Vijaya Nath in conversation with Clare Marx

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  • Posted:Wednesday 07 January 2015

Following our Advancing women in medicine summit, Vijaya Nath talks to Clare Marx about some of the challenges facing women in medicine, how these challenges can be overcome, and what Clare wants to see happen during her time as the first female president of the Royal College of Surgeons.

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Anne-Marie Has…

Senior Lecturer,
Kingston with St Georges
Comment date
08 January 2015
Very interesting interview with Ms Clare Marx - got me interested

Sam Majumdar

Consultant Surgeon, Hon Senior Lecturer, Educational & Clinical Supervisor, Patient Safety & Quality Improvement Lead, Mentor,
Ninewells Hospital & Medical School, University of Dundee
Comment date
09 January 2015
Many Thanks to Clare & Vijaya for this fantastic interview. The journey to the top in surgical career has always been very challenging. Some of these challenges attracted some trainees while other impediments, although very few, have deterred many from even considering surgery as a career option irrespective of their gender, race, ethnic or cultural background. The most promising & heart warming observation is that the journey has become much easier & less perilous, due to the leadership & endeavour of many surgeons like Claire. We spend considerable amount of our life at Dundee encouraging medical students & junior trainees with regular support & nurturing to take up a surgical career. This is heavily supported & encouraged by the Regional Surgigical Advisors ( an Unique approach) from the Royal College of Surgeongs of Edinburgh.
To get to ones chosen goal one certainly needs passion but to allow that passion to blossom & manifest its splendour we need to create compassionate environment of empathic culture & values. It is our duties as surgeons, physicians & doctors to create that environment where one can progress with a mind without fear & head held high.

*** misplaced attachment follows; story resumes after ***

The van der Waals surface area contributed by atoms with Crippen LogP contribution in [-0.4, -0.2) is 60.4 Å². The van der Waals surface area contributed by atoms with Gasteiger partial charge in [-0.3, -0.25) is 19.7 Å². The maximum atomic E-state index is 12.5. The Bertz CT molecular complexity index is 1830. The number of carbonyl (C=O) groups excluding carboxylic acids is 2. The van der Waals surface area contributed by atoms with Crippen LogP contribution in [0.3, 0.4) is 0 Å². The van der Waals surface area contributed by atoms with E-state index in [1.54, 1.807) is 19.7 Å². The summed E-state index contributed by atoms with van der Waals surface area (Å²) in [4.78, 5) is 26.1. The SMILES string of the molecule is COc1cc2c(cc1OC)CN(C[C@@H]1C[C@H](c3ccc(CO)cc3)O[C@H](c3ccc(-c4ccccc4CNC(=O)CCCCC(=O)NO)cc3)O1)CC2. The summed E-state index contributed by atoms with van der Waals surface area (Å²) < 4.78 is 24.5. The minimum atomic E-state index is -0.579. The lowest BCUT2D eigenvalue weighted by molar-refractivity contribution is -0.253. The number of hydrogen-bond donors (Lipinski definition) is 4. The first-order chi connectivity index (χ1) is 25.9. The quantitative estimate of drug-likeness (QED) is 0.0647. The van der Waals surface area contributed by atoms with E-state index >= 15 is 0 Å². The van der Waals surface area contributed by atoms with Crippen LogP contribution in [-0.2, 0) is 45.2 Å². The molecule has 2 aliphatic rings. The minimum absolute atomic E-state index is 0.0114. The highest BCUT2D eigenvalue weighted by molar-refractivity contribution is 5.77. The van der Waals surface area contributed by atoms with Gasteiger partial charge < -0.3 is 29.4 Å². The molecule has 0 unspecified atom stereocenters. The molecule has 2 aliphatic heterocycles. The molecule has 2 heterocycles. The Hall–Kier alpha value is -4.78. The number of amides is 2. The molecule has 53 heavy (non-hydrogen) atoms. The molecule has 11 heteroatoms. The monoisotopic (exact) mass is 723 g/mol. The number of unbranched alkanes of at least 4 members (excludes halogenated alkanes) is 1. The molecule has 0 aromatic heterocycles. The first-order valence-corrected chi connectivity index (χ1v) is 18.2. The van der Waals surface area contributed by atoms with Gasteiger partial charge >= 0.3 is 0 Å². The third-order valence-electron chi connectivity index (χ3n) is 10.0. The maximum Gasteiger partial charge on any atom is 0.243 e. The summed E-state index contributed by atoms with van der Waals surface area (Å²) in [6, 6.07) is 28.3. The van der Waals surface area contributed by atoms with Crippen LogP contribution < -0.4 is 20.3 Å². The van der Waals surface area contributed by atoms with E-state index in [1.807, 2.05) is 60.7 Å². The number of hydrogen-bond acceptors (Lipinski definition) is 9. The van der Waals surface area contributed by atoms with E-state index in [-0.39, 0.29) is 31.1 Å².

We are getting there slowly but certainly.

Abhishek Bhartia

Director (Chief Executive),
Sitaram Bhartia Institute of Science and Research
Comment date
14 January 2015
Really nice to hear Clare talk about the responsibility towards people who come behind us and the importance of sponsorship to help everyone achieve their potential. Unfortunately there are many stories of the exact opposite happening in many parts of the world.

In India, I have heard stories where even heads of departments in teaching hospitals hinder development of colleagues because of professional rivalry. Private practice takes such issues to another level all together. Many years ago, when a salaried junior surgeon in our hospital did his first operation independently, his fee-for-service "mentor" consultant stopped speaking with him.

We need medical leadership development to help doctors become aware of their full potential and to empower them with the ability to make changes in organisation structure to promote right behaviours.

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